Supporting our wildland firefighters by helping ourselves (stay safe from wildland fires)

Blog Post created by ryan.quinn Employee on Jul 13, 2011

In the month following the devastating loss of two wildland firefighters in Florida in late June, the Florida Department of Agriculture and Consumer Services and Florida Forest Service issued a report outlining the findings and future recommendations based on a review conducted after the Blue Ribbon Fire. Florida wildfire You can read the article that highlights the results of the report here. I’d be remiss if I didn’t also mention NFPA’s stand on firefighter safety.  Check out NFPA’s codes and standards section on the website, and in particular NFPA 1584:  Standard on the Rehabilitation Process for Members During Emergency Operations and Training Exercises, which addresses this issue.

And there’s something more going on. While these recommendations don’t pertain to us directly as ordinary (non-firefighter) citizens, the idea that all of us have a role to play in keeping our communities and homes safer, does.

According to Agriculture Commissioner Adam Putnam, “The men and women of the Florida Forest Service have one of the most important jobs keeping our families and our homes safe from the dangers of wildfire.  We must do what we can to help keep them safe, too.” 

Pine Ridge Community Day Patrick Mahoney echoes this sentiment. Patrick is our southern region Firewise Advisor and fellow Florida Division of Forestry firefighter and wildfire mitigation specialist.  In a recent blog post about the incident, he so eloquently writes that homeowners and community members can (and should) do our part to protect our houses and property, and by doing so, will help firefighters do their job safely and without incident.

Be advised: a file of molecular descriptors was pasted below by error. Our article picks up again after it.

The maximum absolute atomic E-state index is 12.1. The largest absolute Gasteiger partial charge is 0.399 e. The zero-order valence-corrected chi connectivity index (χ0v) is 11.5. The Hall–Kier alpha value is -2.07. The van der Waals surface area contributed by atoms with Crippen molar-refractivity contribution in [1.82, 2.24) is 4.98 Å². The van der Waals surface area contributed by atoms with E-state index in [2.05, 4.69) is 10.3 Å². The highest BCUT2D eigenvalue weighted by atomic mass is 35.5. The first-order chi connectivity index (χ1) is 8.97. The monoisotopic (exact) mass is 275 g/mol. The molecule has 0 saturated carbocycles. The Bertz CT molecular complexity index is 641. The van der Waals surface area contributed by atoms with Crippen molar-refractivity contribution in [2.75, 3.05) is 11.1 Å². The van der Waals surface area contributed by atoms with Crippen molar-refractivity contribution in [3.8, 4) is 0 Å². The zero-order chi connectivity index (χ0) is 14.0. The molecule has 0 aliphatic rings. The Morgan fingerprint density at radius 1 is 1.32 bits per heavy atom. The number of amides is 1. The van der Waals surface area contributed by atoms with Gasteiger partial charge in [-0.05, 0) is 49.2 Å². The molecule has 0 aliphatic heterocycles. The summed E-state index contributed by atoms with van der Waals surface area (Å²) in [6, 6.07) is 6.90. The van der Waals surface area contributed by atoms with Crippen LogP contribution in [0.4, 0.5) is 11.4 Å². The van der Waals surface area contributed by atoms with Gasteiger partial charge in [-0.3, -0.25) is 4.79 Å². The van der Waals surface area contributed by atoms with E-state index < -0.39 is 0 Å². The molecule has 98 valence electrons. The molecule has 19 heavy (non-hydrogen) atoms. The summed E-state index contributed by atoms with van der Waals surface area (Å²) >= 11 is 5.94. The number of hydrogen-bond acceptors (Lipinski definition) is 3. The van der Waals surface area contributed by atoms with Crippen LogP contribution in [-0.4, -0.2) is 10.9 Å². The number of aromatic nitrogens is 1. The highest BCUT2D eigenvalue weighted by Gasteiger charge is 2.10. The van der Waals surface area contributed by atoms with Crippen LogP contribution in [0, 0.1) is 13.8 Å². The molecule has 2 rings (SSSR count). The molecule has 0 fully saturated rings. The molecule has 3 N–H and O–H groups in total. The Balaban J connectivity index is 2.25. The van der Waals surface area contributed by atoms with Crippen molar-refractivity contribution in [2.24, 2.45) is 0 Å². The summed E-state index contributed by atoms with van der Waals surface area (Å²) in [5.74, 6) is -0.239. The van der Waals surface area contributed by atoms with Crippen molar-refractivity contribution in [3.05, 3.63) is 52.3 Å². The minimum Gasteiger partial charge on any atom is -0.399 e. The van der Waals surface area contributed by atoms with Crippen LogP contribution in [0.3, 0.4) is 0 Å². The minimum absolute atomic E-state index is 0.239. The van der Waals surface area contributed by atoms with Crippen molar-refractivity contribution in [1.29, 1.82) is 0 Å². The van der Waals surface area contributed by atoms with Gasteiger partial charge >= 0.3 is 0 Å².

This tragic loss is a serious reminder of the many people who are directly affected by wildland fires. It’s time we all take a hard look at the rate, locations and intensity of these fires that are continuing to spread across the country… and take action.  No one is immune anymore.

As history tells us, getting a job done together is certainly a lot easier (and maybe even more productive) than doing it on your own.  Just a few short hours a day can make a world of difference to us personally and to those who fight these fires and work tirelessly to keep us safe.

Visit our website for tips you can use around your home.  But don’t stop there. Talk to your neighbors, start a conversation with like individuals on our social media platforms, make a plan TOGETHER and...GET INVOLVED.  The sooner we band together against wildfires, the safer we will all be.